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“Killers of the Flower Moon:” Cinematic masterpiece and American tragedy

Leonardo DiCaprio in “Killers of the Flower Moon,” in theaters now. (Courtesy of Apple)

The following review contains major spoilers throughout.

The newest film from Martin Scorsese, “Killers of the Flower Moon,” seems like the culmination of his career, a three-and-a-half hour American epic that shines a light on one of the most harrowing and neglected moments in the country’s history, and almost works better as a history lesson than a film.

Scorsese is without question one of the biggest directors to ever live. He has made 24 films in a variety of genres, masterfully showcased themes like crime and Catholicism and given us plenty of career-best performances from faces like Leonardo DiCaprio and Robert De Niro. From “Taxi Driver” to “The Wolf of Wall Street” and many more, Scorsese is an absolute master of his craft.

Set in the late 1910s and 1920s, “Killers” stars DiCaprio as Ernest Burkhart, an infantry cook returning home to Oklahoma after World War I to live with his uncle William Hale, played by De Niro. The town, home to the Native American Osage tribe, has become incredibly prosperous due to the discovery of oil within the land, and Burkhart soon starts a relationship with Mollie (Lily Gladstone), an Osage woman. But as time progresses, Hale convinces Burkhart to take back the money that “rightfully” belongs to him, Hale, and their friends and relatives. This eventually leads to Hale, Burkhart, and other friends and relatives murdering Mollie’s sisters and other members of the Osage to obtain the wealth, with Burkhart and Mollie’s marriage being gradually torn apart in the process.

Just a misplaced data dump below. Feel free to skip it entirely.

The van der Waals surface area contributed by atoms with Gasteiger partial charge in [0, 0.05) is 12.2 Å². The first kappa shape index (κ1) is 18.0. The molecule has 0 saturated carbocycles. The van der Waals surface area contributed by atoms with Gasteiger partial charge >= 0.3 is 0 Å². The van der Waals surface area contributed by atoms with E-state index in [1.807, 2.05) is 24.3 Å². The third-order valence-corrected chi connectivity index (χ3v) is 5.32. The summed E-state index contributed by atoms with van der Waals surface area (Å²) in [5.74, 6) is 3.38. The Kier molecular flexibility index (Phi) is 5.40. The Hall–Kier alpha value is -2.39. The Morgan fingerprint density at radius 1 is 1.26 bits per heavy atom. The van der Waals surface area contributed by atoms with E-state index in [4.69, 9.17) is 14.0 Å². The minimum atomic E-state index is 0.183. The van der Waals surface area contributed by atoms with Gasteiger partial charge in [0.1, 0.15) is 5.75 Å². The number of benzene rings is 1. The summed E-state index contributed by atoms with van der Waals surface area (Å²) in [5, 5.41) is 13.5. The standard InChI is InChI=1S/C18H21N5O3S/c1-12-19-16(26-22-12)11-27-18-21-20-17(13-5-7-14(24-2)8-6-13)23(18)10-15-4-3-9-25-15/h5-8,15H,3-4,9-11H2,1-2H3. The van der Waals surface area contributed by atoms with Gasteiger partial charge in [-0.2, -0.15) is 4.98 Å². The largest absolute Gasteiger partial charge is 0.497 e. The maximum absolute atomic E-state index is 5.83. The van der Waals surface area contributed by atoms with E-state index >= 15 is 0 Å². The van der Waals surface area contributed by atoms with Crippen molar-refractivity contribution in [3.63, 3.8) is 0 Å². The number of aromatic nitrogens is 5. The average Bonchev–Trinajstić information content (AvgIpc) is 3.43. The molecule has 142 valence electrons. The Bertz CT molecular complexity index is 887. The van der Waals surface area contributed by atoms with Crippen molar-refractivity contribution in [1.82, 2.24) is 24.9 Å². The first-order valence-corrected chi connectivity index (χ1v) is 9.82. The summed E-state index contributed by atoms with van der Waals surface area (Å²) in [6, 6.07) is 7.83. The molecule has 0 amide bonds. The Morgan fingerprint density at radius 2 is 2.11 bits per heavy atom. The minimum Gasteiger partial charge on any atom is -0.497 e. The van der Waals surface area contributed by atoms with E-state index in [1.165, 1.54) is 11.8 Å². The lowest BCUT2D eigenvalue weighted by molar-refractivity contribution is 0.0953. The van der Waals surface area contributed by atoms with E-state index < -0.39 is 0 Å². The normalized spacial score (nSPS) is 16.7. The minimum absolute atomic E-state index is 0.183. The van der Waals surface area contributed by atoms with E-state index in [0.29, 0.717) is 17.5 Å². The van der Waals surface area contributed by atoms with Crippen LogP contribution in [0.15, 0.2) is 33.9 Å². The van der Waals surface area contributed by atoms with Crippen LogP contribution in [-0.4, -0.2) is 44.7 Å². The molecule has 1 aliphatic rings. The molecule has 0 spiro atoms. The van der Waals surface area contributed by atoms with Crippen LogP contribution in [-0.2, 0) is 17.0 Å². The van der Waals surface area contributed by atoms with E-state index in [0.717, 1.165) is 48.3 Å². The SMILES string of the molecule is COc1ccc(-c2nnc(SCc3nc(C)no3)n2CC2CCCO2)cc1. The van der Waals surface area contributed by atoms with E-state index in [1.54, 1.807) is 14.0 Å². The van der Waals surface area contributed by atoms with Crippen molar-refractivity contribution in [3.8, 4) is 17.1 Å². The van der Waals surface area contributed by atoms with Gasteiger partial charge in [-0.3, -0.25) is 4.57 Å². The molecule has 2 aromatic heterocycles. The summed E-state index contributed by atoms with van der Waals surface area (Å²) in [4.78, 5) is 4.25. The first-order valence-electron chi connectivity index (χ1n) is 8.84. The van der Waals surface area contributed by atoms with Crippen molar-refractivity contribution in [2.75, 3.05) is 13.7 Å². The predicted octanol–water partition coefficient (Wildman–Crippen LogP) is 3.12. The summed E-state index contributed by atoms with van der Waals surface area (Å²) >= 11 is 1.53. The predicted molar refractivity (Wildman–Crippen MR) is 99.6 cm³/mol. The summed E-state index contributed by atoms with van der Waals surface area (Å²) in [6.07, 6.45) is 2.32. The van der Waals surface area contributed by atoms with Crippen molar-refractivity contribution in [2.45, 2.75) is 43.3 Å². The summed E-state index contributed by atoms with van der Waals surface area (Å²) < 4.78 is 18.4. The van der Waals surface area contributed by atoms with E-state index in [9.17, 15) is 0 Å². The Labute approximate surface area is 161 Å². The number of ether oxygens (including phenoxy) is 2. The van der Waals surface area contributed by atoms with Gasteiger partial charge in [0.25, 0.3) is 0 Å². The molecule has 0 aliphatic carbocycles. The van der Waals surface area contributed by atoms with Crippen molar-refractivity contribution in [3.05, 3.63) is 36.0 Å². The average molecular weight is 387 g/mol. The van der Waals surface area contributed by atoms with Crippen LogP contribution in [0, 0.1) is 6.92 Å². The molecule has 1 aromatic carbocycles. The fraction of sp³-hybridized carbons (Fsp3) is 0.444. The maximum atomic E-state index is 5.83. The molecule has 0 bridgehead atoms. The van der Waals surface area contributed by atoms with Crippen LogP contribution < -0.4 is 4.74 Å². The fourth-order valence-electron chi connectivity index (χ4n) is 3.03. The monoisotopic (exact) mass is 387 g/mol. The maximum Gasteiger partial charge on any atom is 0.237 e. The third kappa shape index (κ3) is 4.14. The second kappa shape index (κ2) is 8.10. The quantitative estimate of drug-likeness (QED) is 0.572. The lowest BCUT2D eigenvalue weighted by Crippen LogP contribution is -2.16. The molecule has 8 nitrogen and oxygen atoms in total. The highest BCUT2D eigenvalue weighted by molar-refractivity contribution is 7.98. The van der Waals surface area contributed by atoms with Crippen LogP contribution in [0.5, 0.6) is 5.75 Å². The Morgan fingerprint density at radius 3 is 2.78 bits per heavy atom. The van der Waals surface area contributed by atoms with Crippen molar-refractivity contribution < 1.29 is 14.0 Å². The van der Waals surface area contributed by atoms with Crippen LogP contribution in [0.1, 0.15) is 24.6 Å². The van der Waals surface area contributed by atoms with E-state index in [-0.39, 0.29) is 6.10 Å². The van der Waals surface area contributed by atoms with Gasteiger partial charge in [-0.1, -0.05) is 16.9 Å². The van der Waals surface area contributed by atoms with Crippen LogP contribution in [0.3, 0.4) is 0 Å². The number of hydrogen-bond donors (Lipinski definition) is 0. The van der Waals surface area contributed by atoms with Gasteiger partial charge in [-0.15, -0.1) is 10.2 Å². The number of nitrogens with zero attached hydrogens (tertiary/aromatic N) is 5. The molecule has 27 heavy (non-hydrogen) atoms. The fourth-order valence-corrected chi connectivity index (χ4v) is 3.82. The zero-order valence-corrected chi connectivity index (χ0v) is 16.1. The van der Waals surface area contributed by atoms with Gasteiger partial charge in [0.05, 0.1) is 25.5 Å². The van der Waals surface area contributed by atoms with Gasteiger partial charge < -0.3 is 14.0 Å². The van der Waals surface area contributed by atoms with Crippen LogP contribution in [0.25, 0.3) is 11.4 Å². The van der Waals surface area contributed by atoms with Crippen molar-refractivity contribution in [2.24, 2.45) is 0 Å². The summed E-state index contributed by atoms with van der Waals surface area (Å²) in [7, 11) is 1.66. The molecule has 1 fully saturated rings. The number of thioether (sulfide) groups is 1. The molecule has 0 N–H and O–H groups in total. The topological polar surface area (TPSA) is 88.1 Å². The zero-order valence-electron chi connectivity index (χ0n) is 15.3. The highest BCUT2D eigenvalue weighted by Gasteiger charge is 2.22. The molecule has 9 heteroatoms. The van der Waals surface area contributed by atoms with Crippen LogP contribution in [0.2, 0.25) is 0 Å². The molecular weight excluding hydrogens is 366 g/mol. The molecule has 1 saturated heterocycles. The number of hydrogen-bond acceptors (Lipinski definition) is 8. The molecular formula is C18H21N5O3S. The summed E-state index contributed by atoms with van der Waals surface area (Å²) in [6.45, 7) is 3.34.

Lily Gladstone and Leonardo DiCaprio in “Killers of the Flower Moon,” in theaters now. (Courtesy of Apple)

Despite being marketed as such, “Killers” is not a traditional crime film in the vein of “Goodfellas” or “Casino” with guns blazing and the like. It is a tragedy that delves into the senseless violence, murder, and erasure of cultures due to nothing more than greed and malice. Scorsese’s script, co-written by “Dune” and “A Star is Born” screenwriter Eric Roth, does not dance around this subject matter or attempt to glamorize it in any way. It shows Burkhart, Hale, and the rest of their family killing the Osage people for nothing more than their wealth with absolute sincerity and horror, and is very blunt with its message about how greedy, destructive and evil America can be, and how tragedies like this are swept under the rug and are sadly not discussed in schools across the country. Scorsese himself even makes a cameo at the end to drive it home, saying how Mollie’s obituary stated that, quote, “There was no mention of the murders.”

Scorsese and Roth succeed at their goal. While it takes some time to settle in, “Killers” shows this subject matter with the attention, urgency, accuracy and respect it deserves, and is brutally unforgiving with how evil these men are. The direction from Scorsese is equally amazing; Every single scene teems with the exact emotion and style needed. Most of the film is masterful, but it is the final stretch where the film turns into a sharp, harrowing courtroom drama is when the entire film comes together and where Scorsese’s direction and style fire on all cylinders.